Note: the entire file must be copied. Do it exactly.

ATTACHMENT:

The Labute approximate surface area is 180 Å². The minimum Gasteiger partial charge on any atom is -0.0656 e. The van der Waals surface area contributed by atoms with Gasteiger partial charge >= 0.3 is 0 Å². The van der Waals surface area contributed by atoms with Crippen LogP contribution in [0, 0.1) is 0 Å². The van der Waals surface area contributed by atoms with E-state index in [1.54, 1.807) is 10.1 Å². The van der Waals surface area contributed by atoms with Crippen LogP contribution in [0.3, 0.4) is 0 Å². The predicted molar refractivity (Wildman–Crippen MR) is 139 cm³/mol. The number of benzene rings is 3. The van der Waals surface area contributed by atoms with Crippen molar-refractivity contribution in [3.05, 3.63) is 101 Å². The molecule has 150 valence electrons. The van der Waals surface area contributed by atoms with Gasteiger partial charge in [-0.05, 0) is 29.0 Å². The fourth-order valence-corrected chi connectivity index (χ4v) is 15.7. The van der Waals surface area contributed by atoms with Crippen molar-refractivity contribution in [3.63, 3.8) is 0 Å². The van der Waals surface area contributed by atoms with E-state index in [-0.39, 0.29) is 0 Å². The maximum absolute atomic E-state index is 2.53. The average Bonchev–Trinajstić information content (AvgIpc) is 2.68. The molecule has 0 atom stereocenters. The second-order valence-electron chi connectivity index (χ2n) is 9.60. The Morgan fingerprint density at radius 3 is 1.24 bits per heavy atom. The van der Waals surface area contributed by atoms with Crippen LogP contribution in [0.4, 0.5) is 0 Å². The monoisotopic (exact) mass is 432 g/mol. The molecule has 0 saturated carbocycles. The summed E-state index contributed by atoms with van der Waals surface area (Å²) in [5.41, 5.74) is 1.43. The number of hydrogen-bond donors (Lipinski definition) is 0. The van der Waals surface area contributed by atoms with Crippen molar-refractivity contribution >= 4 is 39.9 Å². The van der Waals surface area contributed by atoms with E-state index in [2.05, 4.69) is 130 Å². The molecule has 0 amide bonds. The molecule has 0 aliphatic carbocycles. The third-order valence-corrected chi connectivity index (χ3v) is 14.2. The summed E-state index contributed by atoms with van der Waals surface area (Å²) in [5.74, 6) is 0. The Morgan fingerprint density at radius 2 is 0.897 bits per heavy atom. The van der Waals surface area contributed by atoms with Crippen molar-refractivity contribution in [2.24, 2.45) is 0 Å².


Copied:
The Labute approximate surface area is 180 Å². The minimum Gasteiger partial charge on any atom is -0.0656 e. The van der Waals surface area contributed by atoms with Gasteiger partial charge >= 0.3 is 0 Å². The van der Waals surface area contributed by atoms with Crippen LogP contribution in [0, 0.1) is 0 Å². The van der Waals surface area contributed by atoms with E-state index in [1.54, 1.807) is 10.1 Å². The van der Waals surface area contributed by atoms with Crippen LogP contribution in [0.3, 0.4) is 0 Å². The predicted molar refractivity (Wildman–Crippen MR) is 139 cm³/mol. The number of benzene rings is 3. The van der Waals surface area contributed by atoms with Crippen molar-refractivity contribution in [3.05, 3.63) is 101 Å². The molecule has 150 valence electrons. The van der Waals surface area contributed by atoms with Gasteiger partial charge in [-0.05, 0) is 29.0 Å². The fourth-order valence-corrected chi connectivity index (χ4v) is 15.7. The van der Waals surface area contributed by atoms with Crippen molar-refractivity contribution in [3.63, 3.8) is 0 Å². The van der Waals surface area contributed by atoms with E-state index in [-0.39, 0.29) is 0 Å². The maximum absolute atomic E-state index is 2.53. The average Bonchev–Trinajstić information content (AvgIpc) is 2.68. The molecule has 0 atom stereocenters. The second-order valence-electron chi connectivity index (χ2n) is 9.60. The Morgan fingerprint density at radius 3 is 1.24 bits per heavy atom. The van der Waals surface area contributed by atoms with Crippen LogP contribution in [0.4, 0.5) is 0 Å². The monoisotopic (exact) mass is 432 g/mol. The molecule has 0 saturated carbocycles. The summed E-state index contributed by atoms with van der Waals surface area (Å²) in [5.41, 5.74) is 1.43. The number of hydrogen-bond donors (Lipinski definition) is 0. The van der Waals surface area contributed by atoms with Crippen molar-refractivity contribution >= 4 is 39.9 Å². The van der Waals surface area contributed by atoms with E-state index in [2.05, 4.69) is 130 Å². The molecule has 0 amide bonds. The molecule has 0 aliphatic carbocycles. The third-order valence-corrected chi connectivity index (χ3v) is 14.2. The summed E-state index contributed by atoms with van der Waals surface area (Å²) in [5.74, 6) is 0. The Morgan fingerprint density at radius 2 is 0.897 bits per heavy atom. The van der Waals surface area contributed by atoms with Crippen molar-refractivity contribution in [2.24, 2.45) is 0 Å².